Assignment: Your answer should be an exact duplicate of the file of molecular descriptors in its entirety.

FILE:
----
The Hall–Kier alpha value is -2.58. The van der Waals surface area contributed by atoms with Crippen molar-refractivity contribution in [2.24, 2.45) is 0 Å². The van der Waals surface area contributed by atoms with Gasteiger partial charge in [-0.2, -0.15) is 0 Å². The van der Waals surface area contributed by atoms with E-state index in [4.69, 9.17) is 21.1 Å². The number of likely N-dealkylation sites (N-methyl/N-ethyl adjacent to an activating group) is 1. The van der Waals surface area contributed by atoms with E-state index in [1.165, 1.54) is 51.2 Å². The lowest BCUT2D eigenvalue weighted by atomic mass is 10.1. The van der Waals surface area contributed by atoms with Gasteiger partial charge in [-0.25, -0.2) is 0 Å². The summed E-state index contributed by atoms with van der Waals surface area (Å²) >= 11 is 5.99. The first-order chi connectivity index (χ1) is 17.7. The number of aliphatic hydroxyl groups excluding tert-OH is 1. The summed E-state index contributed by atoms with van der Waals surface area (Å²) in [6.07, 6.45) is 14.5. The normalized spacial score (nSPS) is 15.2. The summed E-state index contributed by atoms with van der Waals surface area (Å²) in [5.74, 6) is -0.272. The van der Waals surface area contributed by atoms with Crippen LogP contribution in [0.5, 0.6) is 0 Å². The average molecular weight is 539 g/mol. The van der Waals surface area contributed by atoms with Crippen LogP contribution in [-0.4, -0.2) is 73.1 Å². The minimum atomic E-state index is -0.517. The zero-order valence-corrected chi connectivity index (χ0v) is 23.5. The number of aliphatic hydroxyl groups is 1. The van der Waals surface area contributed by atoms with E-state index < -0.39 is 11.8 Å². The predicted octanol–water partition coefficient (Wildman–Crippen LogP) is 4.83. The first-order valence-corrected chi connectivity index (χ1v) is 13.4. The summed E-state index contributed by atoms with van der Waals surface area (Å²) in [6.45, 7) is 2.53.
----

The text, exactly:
The Hall–Kier alpha value is -2.58. The van der Waals surface area contributed by atoms with Crippen molar-refractivity contribution in [2.24, 2.45) is 0 Å². The van der Waals surface area contributed by atoms with Gasteiger partial charge in [-0.2, -0.15) is 0 Å². The van der Waals surface area contributed by atoms with E-state index in [4.69, 9.17) is 21.1 Å². The number of likely N-dealkylation sites (N-methyl/N-ethyl adjacent to an activating group) is 1. The van der Waals surface area contributed by atoms with E-state index in [1.165, 1.54) is 51.2 Å². The lowest BCUT2D eigenvalue weighted by atomic mass is 10.1. The van der Waals surface area contributed by atoms with Gasteiger partial charge in [-0.25, -0.2) is 0 Å². The summed E-state index contributed by atoms with van der Waals surface area (Å²) >= 11 is 5.99. The first-order chi connectivity index (χ1) is 17.7. The number of aliphatic hydroxyl groups excluding tert-OH is 1. The summed E-state index contributed by atoms with van der Waals surface area (Å²) in [6.07, 6.45) is 14.5. The normalized spacial score (nSPS) is 15.2. The summed E-state index contributed by atoms with van der Waals surface area (Å²) in [5.74, 6) is -0.272. The van der Waals surface area contributed by atoms with Crippen LogP contribution in [0.5, 0.6) is 0 Å². The average molecular weight is 539 g/mol. The van der Waals surface area contributed by atoms with Crippen LogP contribution in [-0.4, -0.2) is 73.1 Å². The minimum atomic E-state index is -0.517. The zero-order valence-corrected chi connectivity index (χ0v) is 23.5. The number of aliphatic hydroxyl groups is 1. The van der Waals surface area contributed by atoms with E-state index < -0.39 is 11.8 Å². The predicted octanol–water partition coefficient (Wildman–Crippen LogP) is 4.83. The first-order valence-corrected chi connectivity index (χ1v) is 13.4. The summed E-state index contributed by atoms with van der Waals surface area (Å²) in [6.45, 7) is 2.53.